On Roger Scruton: Can well-cultured atheists save our civilization?

September 08, 2016

By Lea Z. Singh |

British philosopher Roger Scruton has gained legendary status among conservatives and liberals alike for both his massive intellect and the unusual direction of his political leanings. As one of the few conservatives in an ocean of left-wing academics, he has become the flag-waving Robinson Crusoe of Western civilization. In Culture Counts (Encounter Books, 2007), Scruton takes it upon himself to explain why the cultural inheritance of the Western world is a treasure of immense importance, and one that must be passed down to younger generations.

Scruton’s conclusion used to be so obvious as to require no explanations. Today, his attempt to prove the importance of works by ‘old dead white men’ is a herculean task with precarious chances of success. Most universities have become masterful trick artists, charging parents more than the average household earns in a year and then producing, in a surprise sleight-of-hand students who prefer feminist literature to Shakespeare, Jay-Z to Mozart, and a urinal to the work of Leonardo da Vinci.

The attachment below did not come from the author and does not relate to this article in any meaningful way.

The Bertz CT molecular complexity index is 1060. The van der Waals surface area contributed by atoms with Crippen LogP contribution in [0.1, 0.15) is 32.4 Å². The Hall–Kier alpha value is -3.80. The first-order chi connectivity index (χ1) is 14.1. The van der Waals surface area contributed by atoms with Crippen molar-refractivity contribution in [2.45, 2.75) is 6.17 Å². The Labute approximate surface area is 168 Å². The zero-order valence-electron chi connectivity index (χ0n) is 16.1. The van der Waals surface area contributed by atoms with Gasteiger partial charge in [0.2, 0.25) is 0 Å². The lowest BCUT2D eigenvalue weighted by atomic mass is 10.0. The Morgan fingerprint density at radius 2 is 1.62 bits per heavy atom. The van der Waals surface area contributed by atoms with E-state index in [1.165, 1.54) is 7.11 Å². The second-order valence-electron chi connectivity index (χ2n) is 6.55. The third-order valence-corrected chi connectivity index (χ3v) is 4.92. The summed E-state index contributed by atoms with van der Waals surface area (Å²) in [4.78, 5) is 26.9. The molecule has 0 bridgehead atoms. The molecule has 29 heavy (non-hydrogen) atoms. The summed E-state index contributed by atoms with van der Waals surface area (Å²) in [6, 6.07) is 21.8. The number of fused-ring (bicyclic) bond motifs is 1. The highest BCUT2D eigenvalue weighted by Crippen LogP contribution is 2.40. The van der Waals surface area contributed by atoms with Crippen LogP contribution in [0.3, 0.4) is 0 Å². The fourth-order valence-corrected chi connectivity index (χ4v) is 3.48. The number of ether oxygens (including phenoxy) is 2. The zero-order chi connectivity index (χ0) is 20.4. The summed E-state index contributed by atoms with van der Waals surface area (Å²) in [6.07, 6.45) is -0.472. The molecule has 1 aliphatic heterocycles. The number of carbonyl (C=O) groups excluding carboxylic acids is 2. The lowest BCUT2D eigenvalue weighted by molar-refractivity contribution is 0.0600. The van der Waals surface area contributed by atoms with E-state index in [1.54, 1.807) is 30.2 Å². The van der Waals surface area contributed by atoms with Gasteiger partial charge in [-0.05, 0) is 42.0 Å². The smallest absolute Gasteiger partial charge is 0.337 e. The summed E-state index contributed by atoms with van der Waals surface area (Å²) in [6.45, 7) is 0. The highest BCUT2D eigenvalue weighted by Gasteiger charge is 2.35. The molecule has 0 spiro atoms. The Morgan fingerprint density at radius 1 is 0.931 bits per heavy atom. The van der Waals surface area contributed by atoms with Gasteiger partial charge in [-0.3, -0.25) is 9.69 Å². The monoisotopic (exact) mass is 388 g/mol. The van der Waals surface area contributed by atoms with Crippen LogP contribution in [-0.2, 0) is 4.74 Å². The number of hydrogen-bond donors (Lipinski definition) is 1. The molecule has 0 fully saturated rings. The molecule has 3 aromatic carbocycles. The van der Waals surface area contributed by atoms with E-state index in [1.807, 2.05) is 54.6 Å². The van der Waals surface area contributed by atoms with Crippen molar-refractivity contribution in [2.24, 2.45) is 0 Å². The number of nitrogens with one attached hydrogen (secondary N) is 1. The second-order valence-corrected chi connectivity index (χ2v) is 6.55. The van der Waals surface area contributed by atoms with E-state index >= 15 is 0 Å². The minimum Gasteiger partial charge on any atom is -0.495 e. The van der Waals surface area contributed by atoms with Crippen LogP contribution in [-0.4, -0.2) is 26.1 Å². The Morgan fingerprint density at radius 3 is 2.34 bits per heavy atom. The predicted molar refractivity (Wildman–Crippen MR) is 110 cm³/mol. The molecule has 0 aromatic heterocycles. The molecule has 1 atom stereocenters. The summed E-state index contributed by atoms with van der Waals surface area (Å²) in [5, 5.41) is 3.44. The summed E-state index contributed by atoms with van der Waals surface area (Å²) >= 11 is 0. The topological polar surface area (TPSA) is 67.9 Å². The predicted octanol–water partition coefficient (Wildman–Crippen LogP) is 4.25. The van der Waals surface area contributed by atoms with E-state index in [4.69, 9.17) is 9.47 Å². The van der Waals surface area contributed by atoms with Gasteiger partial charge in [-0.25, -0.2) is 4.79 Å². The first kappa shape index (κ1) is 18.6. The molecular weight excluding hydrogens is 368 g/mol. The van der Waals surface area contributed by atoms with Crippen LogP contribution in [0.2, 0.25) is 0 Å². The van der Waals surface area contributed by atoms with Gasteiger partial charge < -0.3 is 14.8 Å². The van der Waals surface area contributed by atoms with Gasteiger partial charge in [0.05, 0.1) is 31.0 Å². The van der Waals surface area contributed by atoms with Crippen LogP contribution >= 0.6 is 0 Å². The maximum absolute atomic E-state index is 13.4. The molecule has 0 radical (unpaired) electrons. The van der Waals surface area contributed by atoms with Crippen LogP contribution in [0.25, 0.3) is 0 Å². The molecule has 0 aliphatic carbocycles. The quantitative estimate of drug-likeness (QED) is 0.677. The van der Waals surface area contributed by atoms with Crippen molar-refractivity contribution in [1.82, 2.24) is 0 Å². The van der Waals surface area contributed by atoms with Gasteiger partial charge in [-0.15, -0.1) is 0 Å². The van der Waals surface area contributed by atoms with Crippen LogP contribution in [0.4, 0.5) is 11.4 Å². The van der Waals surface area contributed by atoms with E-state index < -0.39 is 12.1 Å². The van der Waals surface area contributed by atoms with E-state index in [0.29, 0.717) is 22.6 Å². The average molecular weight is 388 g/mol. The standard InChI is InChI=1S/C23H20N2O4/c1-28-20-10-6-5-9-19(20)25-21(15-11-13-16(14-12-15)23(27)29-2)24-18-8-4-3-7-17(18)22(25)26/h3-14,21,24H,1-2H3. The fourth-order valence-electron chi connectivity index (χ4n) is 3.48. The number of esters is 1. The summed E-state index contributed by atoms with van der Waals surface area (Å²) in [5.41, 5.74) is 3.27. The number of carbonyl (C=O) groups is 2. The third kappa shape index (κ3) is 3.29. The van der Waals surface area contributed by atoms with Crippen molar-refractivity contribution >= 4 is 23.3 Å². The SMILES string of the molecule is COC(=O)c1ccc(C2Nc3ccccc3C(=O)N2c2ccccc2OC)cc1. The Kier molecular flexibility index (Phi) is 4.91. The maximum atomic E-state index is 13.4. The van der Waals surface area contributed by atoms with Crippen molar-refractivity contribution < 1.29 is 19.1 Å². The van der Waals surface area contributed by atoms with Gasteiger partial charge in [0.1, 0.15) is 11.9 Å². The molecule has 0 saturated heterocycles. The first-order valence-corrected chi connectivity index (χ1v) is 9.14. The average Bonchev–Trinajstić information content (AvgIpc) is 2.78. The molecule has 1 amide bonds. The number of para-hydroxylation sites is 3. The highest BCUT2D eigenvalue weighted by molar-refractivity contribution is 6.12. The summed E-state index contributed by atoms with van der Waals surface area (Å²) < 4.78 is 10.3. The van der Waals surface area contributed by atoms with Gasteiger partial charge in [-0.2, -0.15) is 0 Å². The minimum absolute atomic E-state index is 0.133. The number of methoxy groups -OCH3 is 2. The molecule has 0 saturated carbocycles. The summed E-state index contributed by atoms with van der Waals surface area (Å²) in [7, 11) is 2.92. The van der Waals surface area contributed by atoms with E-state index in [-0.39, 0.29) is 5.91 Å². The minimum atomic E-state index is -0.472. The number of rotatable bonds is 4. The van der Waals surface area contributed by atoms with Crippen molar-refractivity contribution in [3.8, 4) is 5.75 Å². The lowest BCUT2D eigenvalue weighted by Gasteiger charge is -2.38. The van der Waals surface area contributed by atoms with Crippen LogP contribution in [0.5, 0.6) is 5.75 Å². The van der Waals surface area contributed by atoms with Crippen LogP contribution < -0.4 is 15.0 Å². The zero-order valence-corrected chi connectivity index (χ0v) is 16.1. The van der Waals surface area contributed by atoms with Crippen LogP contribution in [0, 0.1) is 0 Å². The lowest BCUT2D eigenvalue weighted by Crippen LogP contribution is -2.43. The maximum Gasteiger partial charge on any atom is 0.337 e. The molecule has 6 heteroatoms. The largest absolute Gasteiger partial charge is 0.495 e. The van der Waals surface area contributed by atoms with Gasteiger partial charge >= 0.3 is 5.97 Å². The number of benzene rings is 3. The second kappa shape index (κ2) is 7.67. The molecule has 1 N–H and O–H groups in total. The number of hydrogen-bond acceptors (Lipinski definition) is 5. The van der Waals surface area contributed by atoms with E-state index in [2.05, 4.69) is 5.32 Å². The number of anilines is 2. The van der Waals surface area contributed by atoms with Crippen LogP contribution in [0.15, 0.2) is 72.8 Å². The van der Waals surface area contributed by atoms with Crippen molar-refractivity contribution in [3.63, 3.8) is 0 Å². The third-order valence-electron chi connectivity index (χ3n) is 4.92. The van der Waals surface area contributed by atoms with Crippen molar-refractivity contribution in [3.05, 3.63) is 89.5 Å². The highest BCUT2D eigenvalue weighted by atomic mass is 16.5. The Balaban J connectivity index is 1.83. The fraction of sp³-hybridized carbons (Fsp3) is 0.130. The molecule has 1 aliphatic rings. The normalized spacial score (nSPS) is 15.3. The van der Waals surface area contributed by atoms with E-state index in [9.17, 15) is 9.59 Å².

The cause of this confusion, Scruton explains, is the neo-Marxist philosophy of French philosopher Michel Foucault, a modern-day Aristotle in terms of his influence throughout the humanities. Foucault is no longer alive: he died of AIDS in 1984. But his ideas are being taught on campuses across the globe, and are continuing to hoodwink generations of students into repudiating Western classical music, literature, art, architecture and even philosophy as the rotten fruit of a sexist, racist, elitist, capitalist and oppressively Judeo-Christian heritage.

... continue reading at LifeSiteNews

Photo courtesy of Policy Exchange at Flickr Creative Commons (altered). 

Article copyright: Lea Z. Singh, all rights reserved. Please contact author for rights to republish or translate.

Category: ,

We provide commentary on the cultural decline of the Western world, from a conservative perspective.